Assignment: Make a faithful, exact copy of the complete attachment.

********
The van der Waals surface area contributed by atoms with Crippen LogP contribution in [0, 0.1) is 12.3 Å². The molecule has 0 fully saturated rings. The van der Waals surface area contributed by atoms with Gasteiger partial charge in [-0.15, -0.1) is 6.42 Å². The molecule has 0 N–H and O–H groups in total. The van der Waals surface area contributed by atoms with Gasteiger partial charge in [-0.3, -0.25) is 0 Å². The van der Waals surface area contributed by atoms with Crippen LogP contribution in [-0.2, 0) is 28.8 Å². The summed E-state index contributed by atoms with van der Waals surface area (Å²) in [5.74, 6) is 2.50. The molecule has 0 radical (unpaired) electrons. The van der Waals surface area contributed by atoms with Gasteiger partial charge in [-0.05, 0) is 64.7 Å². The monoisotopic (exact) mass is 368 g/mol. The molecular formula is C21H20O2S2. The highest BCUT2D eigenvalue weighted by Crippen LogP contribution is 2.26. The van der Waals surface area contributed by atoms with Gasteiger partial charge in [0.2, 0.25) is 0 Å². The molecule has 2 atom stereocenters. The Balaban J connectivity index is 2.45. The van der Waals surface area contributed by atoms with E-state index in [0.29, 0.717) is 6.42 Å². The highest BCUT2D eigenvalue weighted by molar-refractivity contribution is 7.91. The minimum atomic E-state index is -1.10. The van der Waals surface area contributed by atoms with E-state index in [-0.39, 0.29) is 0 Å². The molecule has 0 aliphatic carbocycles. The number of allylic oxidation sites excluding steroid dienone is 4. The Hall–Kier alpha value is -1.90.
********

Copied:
The van der Waals surface area contributed by atoms with Crippen LogP contribution in [0, 0.1) is 12.3 Å². The molecule has 0 fully saturated rings. The van der Waals surface area contributed by atoms with Gasteiger partial charge in [-0.15, -0.1) is 6.42 Å². The molecule has 0 N–H and O–H groups in total. The van der Waals surface area contributed by atoms with Gasteiger partial charge in [-0.3, -0.25) is 0 Å². The van der Waals surface area contributed by atoms with Crippen LogP contribution in [-0.2, 0) is 28.8 Å². The summed E-state index contributed by atoms with van der Waals surface area (Å²) in [5.74, 6) is 2.50. The molecule has 0 radical (unpaired) electrons. The van der Waals surface area contributed by atoms with Gasteiger partial charge in [-0.05, 0) is 64.7 Å². The monoisotopic (exact) mass is 368 g/mol. The molecular formula is C21H20O2S2. The highest BCUT2D eigenvalue weighted by Crippen LogP contribution is 2.26. The van der Waals surface area contributed by atoms with Gasteiger partial charge in [0.2, 0.25) is 0 Å². The molecule has 2 atom stereocenters. The Balaban J connectivity index is 2.45. The van der Waals surface area contributed by atoms with E-state index in [0.29, 0.717) is 6.42 Å². The highest BCUT2D eigenvalue weighted by molar-refractivity contribution is 7.91. The minimum atomic E-state index is -1.10. The van der Waals surface area contributed by atoms with E-state index in [-0.39, 0.29) is 0 Å². The molecule has 0 aliphatic carbocycles. The number of allylic oxidation sites excluding steroid dienone is 4. The Hall–Kier alpha value is -1.90.